Show image of Rock Writing Panel (slide 11). Explain that some native tribes carved or painted ideograms as a way of telling stories from their lives and recording their history.
Show an image of Vandalized Rock Writing (slide 12) and address the importance of being respectful to others’ cultures and their history.
Show slides 13-18. Teacher: These images are examples of Paiute picture writing. Today, the Paiute Indian Tribe of Utah is a federally recognized Native American tribe. The Southern Paiute language doesn’t have words that are written; however, they have used another form of documentation where pictures and symbols were etched into or painted on rocks, known by the Paiutes as “storied rocks.” These images communicate the stories, history, and other aspects of life that those who created the pictures felt were worthy of the time it took to record on rocks. Storied rocks were created by many Native American tribes across North America. Even though their spoken languages were different, the universal images on the rocks were still understandable by various tribes. Now, because the Paiute language is being lost, those who can understand the stories on the rocks are trying to share their importance with others. This set of pictures was put together by Shanandoah Martineau Anderson, a Southern Paiute, to share how the Paiute symbols can be read today.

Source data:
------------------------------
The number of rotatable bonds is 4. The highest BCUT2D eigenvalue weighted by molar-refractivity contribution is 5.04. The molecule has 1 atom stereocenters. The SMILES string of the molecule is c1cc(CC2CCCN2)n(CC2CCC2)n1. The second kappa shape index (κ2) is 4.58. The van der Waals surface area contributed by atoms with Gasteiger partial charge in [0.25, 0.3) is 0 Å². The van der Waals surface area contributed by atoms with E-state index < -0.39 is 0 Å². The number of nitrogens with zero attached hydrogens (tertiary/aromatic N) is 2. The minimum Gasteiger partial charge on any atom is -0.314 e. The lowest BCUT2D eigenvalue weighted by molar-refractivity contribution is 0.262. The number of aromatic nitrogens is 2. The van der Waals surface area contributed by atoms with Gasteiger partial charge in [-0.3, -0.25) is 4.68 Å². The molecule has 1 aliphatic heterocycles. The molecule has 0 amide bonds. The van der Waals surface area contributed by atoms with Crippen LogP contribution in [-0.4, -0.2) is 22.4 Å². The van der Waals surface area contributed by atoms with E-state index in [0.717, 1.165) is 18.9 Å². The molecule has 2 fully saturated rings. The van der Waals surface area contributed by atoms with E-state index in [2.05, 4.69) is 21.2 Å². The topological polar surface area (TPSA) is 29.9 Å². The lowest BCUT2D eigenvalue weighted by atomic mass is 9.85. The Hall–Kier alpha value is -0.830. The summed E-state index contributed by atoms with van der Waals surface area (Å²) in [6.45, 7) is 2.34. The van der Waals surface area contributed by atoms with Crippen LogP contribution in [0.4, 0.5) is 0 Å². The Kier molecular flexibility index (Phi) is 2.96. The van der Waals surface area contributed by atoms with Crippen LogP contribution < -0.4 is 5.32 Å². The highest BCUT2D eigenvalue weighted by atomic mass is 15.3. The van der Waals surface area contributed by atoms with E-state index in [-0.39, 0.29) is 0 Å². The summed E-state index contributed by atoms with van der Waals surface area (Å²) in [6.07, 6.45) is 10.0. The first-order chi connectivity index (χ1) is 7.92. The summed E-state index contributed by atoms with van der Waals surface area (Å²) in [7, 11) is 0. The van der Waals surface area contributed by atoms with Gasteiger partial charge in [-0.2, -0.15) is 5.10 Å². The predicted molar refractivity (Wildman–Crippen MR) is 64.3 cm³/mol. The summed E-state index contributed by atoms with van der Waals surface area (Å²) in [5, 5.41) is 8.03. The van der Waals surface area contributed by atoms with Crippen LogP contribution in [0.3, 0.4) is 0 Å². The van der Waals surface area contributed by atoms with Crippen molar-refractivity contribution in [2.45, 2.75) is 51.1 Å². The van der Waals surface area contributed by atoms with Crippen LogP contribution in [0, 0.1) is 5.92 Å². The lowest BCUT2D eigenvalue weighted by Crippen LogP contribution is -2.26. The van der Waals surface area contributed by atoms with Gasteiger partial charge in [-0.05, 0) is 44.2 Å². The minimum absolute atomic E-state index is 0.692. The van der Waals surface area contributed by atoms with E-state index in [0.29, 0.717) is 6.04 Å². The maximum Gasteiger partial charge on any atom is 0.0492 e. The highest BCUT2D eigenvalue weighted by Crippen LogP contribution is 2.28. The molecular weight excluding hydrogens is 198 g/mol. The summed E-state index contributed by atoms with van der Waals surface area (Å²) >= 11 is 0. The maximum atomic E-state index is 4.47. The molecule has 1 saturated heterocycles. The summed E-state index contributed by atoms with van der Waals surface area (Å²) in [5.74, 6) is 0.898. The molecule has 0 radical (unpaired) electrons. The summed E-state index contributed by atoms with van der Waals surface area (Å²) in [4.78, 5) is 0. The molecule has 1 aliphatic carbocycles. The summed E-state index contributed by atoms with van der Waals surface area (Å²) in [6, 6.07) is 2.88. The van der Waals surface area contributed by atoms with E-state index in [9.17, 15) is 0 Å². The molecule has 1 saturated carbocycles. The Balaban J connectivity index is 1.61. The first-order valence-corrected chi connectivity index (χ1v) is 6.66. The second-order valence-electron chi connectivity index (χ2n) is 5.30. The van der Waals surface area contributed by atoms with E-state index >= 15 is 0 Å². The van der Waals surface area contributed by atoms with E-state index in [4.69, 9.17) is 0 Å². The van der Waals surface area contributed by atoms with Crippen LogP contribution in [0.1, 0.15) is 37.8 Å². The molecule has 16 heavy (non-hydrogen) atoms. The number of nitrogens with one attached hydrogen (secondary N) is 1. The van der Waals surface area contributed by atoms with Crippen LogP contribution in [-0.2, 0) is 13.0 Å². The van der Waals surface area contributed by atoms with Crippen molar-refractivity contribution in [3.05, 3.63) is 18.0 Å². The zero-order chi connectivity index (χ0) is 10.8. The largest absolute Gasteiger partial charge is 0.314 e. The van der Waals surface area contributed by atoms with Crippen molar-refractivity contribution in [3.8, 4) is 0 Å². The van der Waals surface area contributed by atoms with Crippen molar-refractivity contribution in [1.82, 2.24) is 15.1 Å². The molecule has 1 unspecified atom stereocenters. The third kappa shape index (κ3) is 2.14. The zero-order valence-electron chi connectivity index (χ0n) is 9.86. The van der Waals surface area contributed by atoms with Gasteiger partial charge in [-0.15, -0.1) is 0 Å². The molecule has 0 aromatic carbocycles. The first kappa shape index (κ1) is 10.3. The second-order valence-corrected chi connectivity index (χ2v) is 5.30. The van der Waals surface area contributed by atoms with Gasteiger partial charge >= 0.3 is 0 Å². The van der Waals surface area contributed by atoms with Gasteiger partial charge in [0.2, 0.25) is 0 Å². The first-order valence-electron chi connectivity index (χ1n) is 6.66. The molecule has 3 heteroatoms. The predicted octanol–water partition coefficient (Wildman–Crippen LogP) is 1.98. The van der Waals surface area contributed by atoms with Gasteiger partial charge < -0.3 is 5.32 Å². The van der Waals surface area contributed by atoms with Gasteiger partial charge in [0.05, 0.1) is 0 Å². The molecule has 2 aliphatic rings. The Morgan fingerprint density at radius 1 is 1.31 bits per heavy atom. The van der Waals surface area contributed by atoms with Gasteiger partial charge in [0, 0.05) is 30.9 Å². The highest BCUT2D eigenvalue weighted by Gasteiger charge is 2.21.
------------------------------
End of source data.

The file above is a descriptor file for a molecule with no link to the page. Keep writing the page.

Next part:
Show slides 19-21 for more information about the Paiute tribe.
The Paiute Indian Tribe of Utah consists of five constituent bands, meaning they combine together to create a whole. Each band has its own logo or seal. A logo is a symbol or ideogram that is meant to identify an organization or group.
Show students the Paiute Logo images and explanations (slides 22-28).
Teacher: We see logos all around us every day. Here are some common logos that you will probably recognize. Show slide 29-33. Go over logo meanings.